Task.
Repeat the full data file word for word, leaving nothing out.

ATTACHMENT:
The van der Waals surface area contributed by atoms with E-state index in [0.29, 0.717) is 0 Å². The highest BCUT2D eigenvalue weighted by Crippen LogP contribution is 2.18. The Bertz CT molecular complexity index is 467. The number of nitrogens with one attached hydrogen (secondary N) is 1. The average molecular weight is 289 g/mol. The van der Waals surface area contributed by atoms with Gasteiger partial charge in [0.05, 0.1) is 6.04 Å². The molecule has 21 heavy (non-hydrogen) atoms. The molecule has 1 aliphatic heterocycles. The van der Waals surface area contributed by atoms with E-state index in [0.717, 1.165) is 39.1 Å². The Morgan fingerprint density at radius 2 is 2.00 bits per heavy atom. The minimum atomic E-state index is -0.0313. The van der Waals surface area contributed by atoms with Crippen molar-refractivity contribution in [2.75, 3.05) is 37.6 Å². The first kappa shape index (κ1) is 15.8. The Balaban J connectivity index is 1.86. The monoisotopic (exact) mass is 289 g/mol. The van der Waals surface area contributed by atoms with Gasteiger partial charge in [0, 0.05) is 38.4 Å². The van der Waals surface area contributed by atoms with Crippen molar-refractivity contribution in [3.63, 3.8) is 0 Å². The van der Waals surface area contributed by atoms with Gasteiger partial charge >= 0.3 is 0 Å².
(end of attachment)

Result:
The van der Waals surface area contributed by atoms with E-state index in [0.29, 0.717) is 0 Å². The highest BCUT2D eigenvalue weighted by Crippen LogP contribution is 2.18. The Bertz CT molecular complexity index is 467. The number of nitrogens with one attached hydrogen (secondary N) is 1. The average molecular weight is 289 g/mol. The van der Waals surface area contributed by atoms with Gasteiger partial charge in [0.05, 0.1) is 6.04 Å². The molecule has 21 heavy (non-hydrogen) atoms. The molecule has 1 aliphatic heterocycles. The van der Waals surface area contributed by atoms with E-state index in [0.717, 1.165) is 39.1 Å². The Morgan fingerprint density at radius 2 is 2.00 bits per heavy atom. The minimum atomic E-state index is -0.0313. The van der Waals surface area contributed by atoms with Crippen molar-refractivity contribution in [2.75, 3.05) is 37.6 Å². The first kappa shape index (κ1) is 15.8. The Balaban J connectivity index is 1.86. The monoisotopic (exact) mass is 289 g/mol. The van der Waals surface area contributed by atoms with Gasteiger partial charge in [0, 0.05) is 38.4 Å². The van der Waals surface area contributed by atoms with Crippen molar-refractivity contribution in [3.63, 3.8) is 0 Å². The van der Waals surface area contributed by atoms with Gasteiger partial charge >= 0.3 is 0 Å².